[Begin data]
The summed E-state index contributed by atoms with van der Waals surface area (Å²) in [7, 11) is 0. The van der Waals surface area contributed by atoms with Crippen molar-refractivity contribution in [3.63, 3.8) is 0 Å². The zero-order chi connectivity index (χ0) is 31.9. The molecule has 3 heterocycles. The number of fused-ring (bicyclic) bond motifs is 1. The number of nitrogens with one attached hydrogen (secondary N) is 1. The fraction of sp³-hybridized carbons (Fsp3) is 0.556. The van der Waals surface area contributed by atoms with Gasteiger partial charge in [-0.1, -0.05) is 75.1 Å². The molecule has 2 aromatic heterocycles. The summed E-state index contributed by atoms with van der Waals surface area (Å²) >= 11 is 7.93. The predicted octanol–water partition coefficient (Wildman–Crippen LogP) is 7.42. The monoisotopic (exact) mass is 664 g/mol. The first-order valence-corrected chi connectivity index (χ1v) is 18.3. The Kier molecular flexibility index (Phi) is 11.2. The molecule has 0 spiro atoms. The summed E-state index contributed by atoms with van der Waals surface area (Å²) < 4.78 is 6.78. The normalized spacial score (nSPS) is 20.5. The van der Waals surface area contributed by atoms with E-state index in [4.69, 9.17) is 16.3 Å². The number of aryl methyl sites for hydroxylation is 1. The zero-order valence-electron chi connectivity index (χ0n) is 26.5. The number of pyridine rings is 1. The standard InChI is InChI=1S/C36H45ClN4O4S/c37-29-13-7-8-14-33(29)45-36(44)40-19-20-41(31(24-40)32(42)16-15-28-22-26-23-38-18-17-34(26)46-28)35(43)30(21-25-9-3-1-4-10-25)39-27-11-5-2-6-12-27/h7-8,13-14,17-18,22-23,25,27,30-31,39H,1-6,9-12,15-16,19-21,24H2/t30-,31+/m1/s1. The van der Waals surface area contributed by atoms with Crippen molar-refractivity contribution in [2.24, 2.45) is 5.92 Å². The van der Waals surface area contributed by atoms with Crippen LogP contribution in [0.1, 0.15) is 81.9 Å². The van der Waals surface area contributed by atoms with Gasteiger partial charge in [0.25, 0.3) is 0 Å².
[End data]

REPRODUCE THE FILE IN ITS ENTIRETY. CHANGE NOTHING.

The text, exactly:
The summed E-state index contributed by atoms with van der Waals surface area (Å²) in [7, 11) is 0. The van der Waals surface area contributed by atoms with Crippen molar-refractivity contribution in [3.63, 3.8) is 0 Å². The zero-order chi connectivity index (χ0) is 31.9. The molecule has 3 heterocycles. The number of fused-ring (bicyclic) bond motifs is 1. The number of nitrogens with one attached hydrogen (secondary N) is 1. The fraction of sp³-hybridized carbons (Fsp3) is 0.556. The van der Waals surface area contributed by atoms with Gasteiger partial charge in [-0.1, -0.05) is 75.1 Å². The molecule has 2 aromatic heterocycles. The summed E-state index contributed by atoms with van der Waals surface area (Å²) >= 11 is 7.93. The predicted octanol–water partition coefficient (Wildman–Crippen LogP) is 7.42. The monoisotopic (exact) mass is 664 g/mol. The first-order valence-corrected chi connectivity index (χ1v) is 18.3. The Kier molecular flexibility index (Phi) is 11.2. The molecule has 0 spiro atoms. The summed E-state index contributed by atoms with van der Waals surface area (Å²) < 4.78 is 6.78. The normalized spacial score (nSPS) is 20.5. The van der Waals surface area contributed by atoms with E-state index in [4.69, 9.17) is 16.3 Å². The number of aryl methyl sites for hydroxylation is 1. The zero-order valence-electron chi connectivity index (χ0n) is 26.5. The number of pyridine rings is 1. The standard InChI is InChI=1S/C36H45ClN4O4S/c37-29-13-7-8-14-33(29)45-36(44)40-19-20-41(31(24-40)32(42)16-15-28-22-26-23-38-18-17-34(26)46-28)35(43)30(21-25-9-3-1-4-10-25)39-27-11-5-2-6-12-27/h7-8,13-14,17-18,22-23,25,27,30-31,39H,1-6,9-12,15-16,19-21,24H2/t30-,31+/m1/s1. The van der Waals surface area contributed by atoms with Crippen molar-refractivity contribution in [2.24, 2.45) is 5.92 Å². The van der Waals surface area contributed by atoms with Crippen LogP contribution in [0.1, 0.15) is 81.9 Å². The van der Waals surface area contributed by atoms with Gasteiger partial charge in [0.25, 0.3) is 0 Å².